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A place for culture

Art film is about to escape from LA.

Hollywood hyperbole aside, the arrival of Indiana University's brand-new IU Cinema doesn't mean that major metropolises such as Los Angeles, Chicago and New York City will lose their grip on movies outside the mainstream.

But, says IU Cinema Director Jon Vickers, the cinema's January opening at IU does signal a noteworthy regional shift in public access to art films. That shift promises to have a significant impact — both educationally and culturally — on Bloomington and surrounding communities, as well as on visitors from neighboring areas seeking film fare not commonly found in commercial movie theaters.

University Cinema

The new IU Cinema, shown here from outside on the Arts Plaza, lends additional prestige to the university's reputation as a place for the arts.

Print-Quality Photo

Vickers, who has successfully managed two other Midwestern cinemas, including the University of Notre Dame's Browning Cinema, believes that a locating the cinema in Bloomington, Ind., will offer the area a prime venue for the intelligent, thoughtful and character-driven films that frequently comprise the art cinema genre.

"You can feel the enthusiasm — both here at the university and within the surrounding community — for this type of cinema," Vickers said. "Quite often, these films represent stories of people that most Americans don't get to see at the major megaplexes or on mainstream TV.

"A lot of the films we will show will require patience," he said. "In fact, they'll be very unlike what is driving Hollywood these days. They'll force audiences to slow down and watch as these stories unfold at a human pace."

Among the films that the IU Cinema plans to showcase are documentaries about issues underrepresented in popular media, as well as international films that wouldn't otherwise be readily accessible to Midwestern moviegoers.

"International cinema, in particular, offers a powerful way of introducing us to other cultures that, in other kinds of media, might only be portrayed at a very surface level. I think this kind of exposure is very important," Vickers said.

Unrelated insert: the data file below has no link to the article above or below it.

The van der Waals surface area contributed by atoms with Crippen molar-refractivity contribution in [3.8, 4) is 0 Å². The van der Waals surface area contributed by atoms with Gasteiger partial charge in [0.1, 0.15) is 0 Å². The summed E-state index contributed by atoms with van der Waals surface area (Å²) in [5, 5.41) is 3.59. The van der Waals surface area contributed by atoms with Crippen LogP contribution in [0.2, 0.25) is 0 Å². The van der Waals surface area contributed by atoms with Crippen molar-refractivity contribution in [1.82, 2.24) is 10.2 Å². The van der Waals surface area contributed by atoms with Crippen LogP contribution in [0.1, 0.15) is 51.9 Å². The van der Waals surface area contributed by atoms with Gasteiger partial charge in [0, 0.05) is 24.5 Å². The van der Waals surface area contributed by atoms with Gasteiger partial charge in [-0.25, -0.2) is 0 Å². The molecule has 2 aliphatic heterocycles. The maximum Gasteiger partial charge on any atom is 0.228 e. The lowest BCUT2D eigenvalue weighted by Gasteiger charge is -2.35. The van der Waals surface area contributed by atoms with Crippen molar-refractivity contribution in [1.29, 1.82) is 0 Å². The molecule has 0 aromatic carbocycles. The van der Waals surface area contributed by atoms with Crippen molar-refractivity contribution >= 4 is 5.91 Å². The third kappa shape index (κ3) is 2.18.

When it opens early next year, the IU Cinema, one of only about 10 THX-certified facilities on a college campus anywhere in the U.S., will showcase modern, traditional and silent films, as well as film festivals, premieres, retrospectives, traveling exhibits and guest lectures.

Additionally, it will have access to an abundance of cinematic texts and film collections archived at the university — materials that, in the past, have seen limited exposure, mostly just to scholars and researchers. Because it can accommodate such a wide range of activities, the cinema has the potential to become a top-tier contemporary of some of the nation's most acclaimed theaters, including the American Film Institute Silver Theater, Billy Wilder Theater, Cary Grant Theatre, Gene Siskel Film Center and Samuel Goldwyn Theater.

Despite its many assets, a university cinema, especially one located in heart of small-town America, faces challenges with regard to cultivating an audience, ensuring audience members have a positive movie-going experience and convincing them to trust its judgment in programming films that they likely will know little about. Art films, especially of the international variety, typically aren't accompanied by much fanfare, and they almost certainly aren't backed by a major studio marketing effort.

"Many films we show will be unknown to about 90 percent of America," Vickers said.

Because the IU Cinema may not have the resources to go toe-to-toe with the latest Jerry Bruckheimer blockbuster, it will have to rely on other traits to attract audience attention, say supporters of the new project.